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Thread: The Next Step in the Search for the God Particle

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    The Next Step in the Search for the God Particle

    Since we've been talking a lot about faith, science and reason...scientists have believed based on evidence that this particle exists, but they can't yet prove it.

    Scientists at the Large Hadron Collider (LHC) will increase the energies of the bunches of subatomic particles called protons that it smashes together.

    The boost should improve the collider's chances of discovering "new physics" and definitively confirming or denying the existence of Higgs boson particle.

    The proton beams' energies will be increased by 14%, for a total collision energy of 8 trillion electron volts.

    The announced increase will break the LHC's own high-energy record.

    Since first switching on in 2008, operators at the LHC have cautiously increased the energy contained in each of the bunches of protons sent around the 27km collider, while lies beneath the Franco-Swiss border.

    The decision to turn up the energy when the collider switches on again later this year was taken at a conference about the LHC in Chamonix in France.

    "When we started operating the LHC for physics in 2010, we chose the lowest safe beam energy consistent with the physics we wanted to do," said Steve Myers, director for accelerators and technology at Cern, the laboratory that operates the LHC.

    I remember when they turned this thing on there was concern it could open a black hole. No one really knew what would happen. They've got particles traveling at 99.999999% of the speed of light. Amazing.

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    Red face

    Supersymmetry theory dealt a blow...

    Popular physics theory running out of hiding places
    12 November 2012 - Supersymmetry predicts the existence of enigmatic "super particles"
    Researchers at the Large Hadron Collider have detected one of the rarest particle decays seen in Nature. The finding deals a significant blow to the theory of physics known as supersymmetry. Many researchers had hoped the LHC would have confirmed this by now. Supersymmetry, or SUSY, has gained popularity as a way to explain some of the inconsistencies in the traditional theory of subatomic physics known as the Standard Model. The new observation, reported at the Hadron Collider Physics conference in Kyoto, is not consistent with many of the most likely models of SUSY.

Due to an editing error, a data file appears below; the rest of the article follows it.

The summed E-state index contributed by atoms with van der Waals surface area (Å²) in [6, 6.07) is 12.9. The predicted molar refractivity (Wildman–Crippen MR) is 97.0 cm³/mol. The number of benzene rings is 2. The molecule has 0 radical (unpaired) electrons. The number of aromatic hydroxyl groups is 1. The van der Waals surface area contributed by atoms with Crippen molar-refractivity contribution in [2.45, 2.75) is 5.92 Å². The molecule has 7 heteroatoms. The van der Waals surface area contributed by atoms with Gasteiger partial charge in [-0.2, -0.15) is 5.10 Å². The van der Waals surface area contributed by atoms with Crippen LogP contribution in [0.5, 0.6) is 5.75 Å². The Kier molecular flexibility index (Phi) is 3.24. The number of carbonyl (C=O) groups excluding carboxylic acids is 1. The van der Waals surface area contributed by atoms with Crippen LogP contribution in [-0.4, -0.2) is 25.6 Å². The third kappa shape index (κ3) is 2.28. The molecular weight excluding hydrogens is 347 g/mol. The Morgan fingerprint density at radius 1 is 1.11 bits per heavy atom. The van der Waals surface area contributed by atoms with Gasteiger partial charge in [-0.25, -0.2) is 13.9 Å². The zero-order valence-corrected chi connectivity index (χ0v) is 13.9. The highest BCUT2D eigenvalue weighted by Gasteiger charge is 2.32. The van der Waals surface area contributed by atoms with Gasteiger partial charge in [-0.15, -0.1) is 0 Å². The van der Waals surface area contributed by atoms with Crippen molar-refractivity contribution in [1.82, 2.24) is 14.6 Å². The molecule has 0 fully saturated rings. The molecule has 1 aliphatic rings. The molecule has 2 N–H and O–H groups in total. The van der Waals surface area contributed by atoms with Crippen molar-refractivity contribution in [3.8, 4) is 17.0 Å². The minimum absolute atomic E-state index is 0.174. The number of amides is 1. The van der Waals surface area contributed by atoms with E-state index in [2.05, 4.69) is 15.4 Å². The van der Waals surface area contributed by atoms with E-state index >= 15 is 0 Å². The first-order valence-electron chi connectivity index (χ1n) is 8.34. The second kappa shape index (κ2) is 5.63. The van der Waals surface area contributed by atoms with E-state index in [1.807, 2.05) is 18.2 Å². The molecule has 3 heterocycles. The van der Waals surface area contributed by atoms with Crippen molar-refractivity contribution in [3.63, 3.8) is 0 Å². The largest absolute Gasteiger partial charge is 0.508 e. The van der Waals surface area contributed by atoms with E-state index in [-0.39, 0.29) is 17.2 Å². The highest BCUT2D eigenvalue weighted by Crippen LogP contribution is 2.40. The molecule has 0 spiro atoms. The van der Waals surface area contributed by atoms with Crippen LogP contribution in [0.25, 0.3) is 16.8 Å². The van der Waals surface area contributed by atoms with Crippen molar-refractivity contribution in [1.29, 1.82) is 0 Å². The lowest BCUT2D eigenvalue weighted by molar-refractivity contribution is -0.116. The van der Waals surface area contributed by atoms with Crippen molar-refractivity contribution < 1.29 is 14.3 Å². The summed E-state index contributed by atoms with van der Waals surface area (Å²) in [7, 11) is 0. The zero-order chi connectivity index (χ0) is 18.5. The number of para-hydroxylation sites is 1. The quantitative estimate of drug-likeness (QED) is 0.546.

Prof Chris Parkes, who is the spokesperson for the UK Participation in the LHCb experiment, told BBC News: "Supersymmetry may not be dead but these latest results have certainly put it into hospital." Supersymmetry theorises the existence of more massive versions of particles that have already been detected. Their existence would help explain why galaxies appear to rotate faster than the Standard Model would suggest. Physicists have speculated that as well as the particles we know about, galaxies contain invisible, undetected dark matter made up of super particles. The galaxies therefore contain more mass than we can detect and so spin faster.

    Researchers at the LHCb detector have dealt a serious blow to this idea. They have measured the decay between a particle known as a Bs Meson into two particles known as muons. It is the first time that this decay has been observed and the team has calculated that for every billion times that the Bs Meson decays it only decays in this way three times. If superparticles were to exist the decay would happen far more often. This test is one of the "golden" tests for supersymmetry and it is one that on the face of it this hugely popular theory among physicists has failed. Prof Val Gibson, leader of the Cambridge LHCb team, said that the new result was "putting our supersymmetry theory colleagues in a spin".


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